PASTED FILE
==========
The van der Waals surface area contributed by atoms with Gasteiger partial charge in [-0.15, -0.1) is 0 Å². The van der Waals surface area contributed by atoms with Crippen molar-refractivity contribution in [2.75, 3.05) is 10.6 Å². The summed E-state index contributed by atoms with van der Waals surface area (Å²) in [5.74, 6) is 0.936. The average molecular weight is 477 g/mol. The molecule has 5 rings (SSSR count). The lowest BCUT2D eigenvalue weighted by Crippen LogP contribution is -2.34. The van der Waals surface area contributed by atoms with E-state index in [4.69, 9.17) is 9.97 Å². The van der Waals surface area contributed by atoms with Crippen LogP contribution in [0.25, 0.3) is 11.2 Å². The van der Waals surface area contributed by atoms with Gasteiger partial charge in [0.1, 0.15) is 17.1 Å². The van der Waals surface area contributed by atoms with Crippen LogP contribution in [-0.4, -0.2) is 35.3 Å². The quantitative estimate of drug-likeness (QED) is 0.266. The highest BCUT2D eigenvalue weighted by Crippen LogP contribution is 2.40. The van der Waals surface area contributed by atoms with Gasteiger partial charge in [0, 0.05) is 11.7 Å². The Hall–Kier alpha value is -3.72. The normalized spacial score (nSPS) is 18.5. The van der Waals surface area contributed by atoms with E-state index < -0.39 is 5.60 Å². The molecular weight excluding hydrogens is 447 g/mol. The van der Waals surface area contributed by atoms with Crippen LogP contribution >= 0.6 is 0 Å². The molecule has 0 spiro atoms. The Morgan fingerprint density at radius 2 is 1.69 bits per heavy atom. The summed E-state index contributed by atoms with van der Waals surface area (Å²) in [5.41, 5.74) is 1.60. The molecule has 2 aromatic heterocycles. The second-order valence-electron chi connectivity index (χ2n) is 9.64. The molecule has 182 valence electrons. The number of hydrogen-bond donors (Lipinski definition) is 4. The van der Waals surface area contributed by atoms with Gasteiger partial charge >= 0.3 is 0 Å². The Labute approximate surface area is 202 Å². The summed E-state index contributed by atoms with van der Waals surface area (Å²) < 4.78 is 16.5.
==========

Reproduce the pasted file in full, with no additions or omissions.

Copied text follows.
The van der Waals surface area contributed by atoms with Gasteiger partial charge in [-0.15, -0.1) is 0 Å². The van der Waals surface area contributed by atoms with Crippen molar-refractivity contribution in [2.75, 3.05) is 10.6 Å². The summed E-state index contributed by atoms with van der Waals surface area (Å²) in [5.74, 6) is 0.936. The average molecular weight is 477 g/mol. The molecule has 5 rings (SSSR count). The lowest BCUT2D eigenvalue weighted by Crippen LogP contribution is -2.34. The van der Waals surface area contributed by atoms with E-state index in [4.69, 9.17) is 9.97 Å². The van der Waals surface area contributed by atoms with Crippen LogP contribution in [0.25, 0.3) is 11.2 Å². The van der Waals surface area contributed by atoms with Gasteiger partial charge in [0.1, 0.15) is 17.1 Å². The van der Waals surface area contributed by atoms with Crippen LogP contribution in [-0.4, -0.2) is 35.3 Å². The quantitative estimate of drug-likeness (QED) is 0.266. The highest BCUT2D eigenvalue weighted by Crippen LogP contribution is 2.40. The van der Waals surface area contributed by atoms with Gasteiger partial charge in [0, 0.05) is 11.7 Å². The Hall–Kier alpha value is -3.72. The normalized spacial score (nSPS) is 18.5. The van der Waals surface area contributed by atoms with E-state index < -0.39 is 5.60 Å². The molecular weight excluding hydrogens is 447 g/mol. The van der Waals surface area contributed by atoms with Crippen LogP contribution >= 0.6 is 0 Å². The molecule has 0 spiro atoms. The Morgan fingerprint density at radius 2 is 1.69 bits per heavy atom. The summed E-state index contributed by atoms with van der Waals surface area (Å²) in [5.41, 5.74) is 1.60. The molecule has 2 aromatic heterocycles. The second-order valence-electron chi connectivity index (χ2n) is 9.64. The molecule has 182 valence electrons. The number of hydrogen-bond donors (Lipinski definition) is 4. The van der Waals surface area contributed by atoms with Gasteiger partial charge >= 0.3 is 0 Å². The Labute approximate surface area is 202 Å². The summed E-state index contributed by atoms with van der Waals surface area (Å²) < 4.78 is 16.5.